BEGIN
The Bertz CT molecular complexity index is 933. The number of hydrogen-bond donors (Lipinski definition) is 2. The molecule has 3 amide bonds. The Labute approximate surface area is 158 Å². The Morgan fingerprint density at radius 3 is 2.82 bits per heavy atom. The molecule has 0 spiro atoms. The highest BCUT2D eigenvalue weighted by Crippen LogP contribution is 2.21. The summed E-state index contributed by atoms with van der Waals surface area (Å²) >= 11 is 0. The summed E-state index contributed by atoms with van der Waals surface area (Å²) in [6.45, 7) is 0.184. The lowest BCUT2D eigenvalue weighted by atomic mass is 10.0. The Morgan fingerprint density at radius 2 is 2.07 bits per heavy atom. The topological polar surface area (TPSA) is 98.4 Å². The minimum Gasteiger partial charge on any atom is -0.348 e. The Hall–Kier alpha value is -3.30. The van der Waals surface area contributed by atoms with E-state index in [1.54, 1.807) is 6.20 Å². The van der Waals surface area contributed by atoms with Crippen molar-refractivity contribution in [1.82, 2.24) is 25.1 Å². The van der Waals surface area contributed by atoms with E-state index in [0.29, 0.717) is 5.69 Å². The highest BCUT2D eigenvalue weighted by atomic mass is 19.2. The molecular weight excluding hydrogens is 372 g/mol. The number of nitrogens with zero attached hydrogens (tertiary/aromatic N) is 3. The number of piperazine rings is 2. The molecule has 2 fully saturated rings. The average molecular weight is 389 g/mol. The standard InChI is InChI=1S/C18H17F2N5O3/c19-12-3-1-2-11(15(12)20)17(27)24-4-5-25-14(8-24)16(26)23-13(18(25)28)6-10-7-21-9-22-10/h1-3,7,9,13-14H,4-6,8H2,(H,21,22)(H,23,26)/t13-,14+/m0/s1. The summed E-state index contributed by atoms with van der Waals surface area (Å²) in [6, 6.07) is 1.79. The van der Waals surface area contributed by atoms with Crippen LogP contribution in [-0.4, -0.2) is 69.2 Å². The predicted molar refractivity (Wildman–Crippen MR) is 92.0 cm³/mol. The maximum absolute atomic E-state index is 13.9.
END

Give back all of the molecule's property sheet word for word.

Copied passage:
The Bertz CT molecular complexity index is 933. The number of hydrogen-bond donors (Lipinski definition) is 2. The molecule has 3 amide bonds. The Labute approximate surface area is 158 Å². The Morgan fingerprint density at radius 3 is 2.82 bits per heavy atom. The molecule has 0 spiro atoms. The highest BCUT2D eigenvalue weighted by Crippen LogP contribution is 2.21. The summed E-state index contributed by atoms with van der Waals surface area (Å²) >= 11 is 0. The summed E-state index contributed by atoms with van der Waals surface area (Å²) in [6.45, 7) is 0.184. The lowest BCUT2D eigenvalue weighted by atomic mass is 10.0. The Morgan fingerprint density at radius 2 is 2.07 bits per heavy atom. The topological polar surface area (TPSA) is 98.4 Å². The minimum Gasteiger partial charge on any atom is -0.348 e. The Hall–Kier alpha value is -3.30. The van der Waals surface area contributed by atoms with E-state index in [1.54, 1.807) is 6.20 Å². The van der Waals surface area contributed by atoms with Crippen molar-refractivity contribution in [1.82, 2.24) is 25.1 Å². The van der Waals surface area contributed by atoms with E-state index in [0.29, 0.717) is 5.69 Å². The highest BCUT2D eigenvalue weighted by atomic mass is 19.2. The molecular weight excluding hydrogens is 372 g/mol. The number of nitrogens with zero attached hydrogens (tertiary/aromatic N) is 3. The number of piperazine rings is 2. The molecule has 2 fully saturated rings. The average molecular weight is 389 g/mol. The standard InChI is InChI=1S/C18H17F2N5O3/c19-12-3-1-2-11(15(12)20)17(27)24-4-5-25-14(8-24)16(26)23-13(18(25)28)6-10-7-21-9-22-10/h1-3,7,9,13-14H,4-6,8H2,(H,21,22)(H,23,26)/t13-,14+/m0/s1. The summed E-state index contributed by atoms with van der Waals surface area (Å²) in [6, 6.07) is 1.79. The van der Waals surface area contributed by atoms with Crippen LogP contribution in [-0.4, -0.2) is 69.2 Å². The predicted molar refractivity (Wildman–Crippen MR) is 92.0 cm³/mol. The maximum absolute atomic E-state index is 13.9.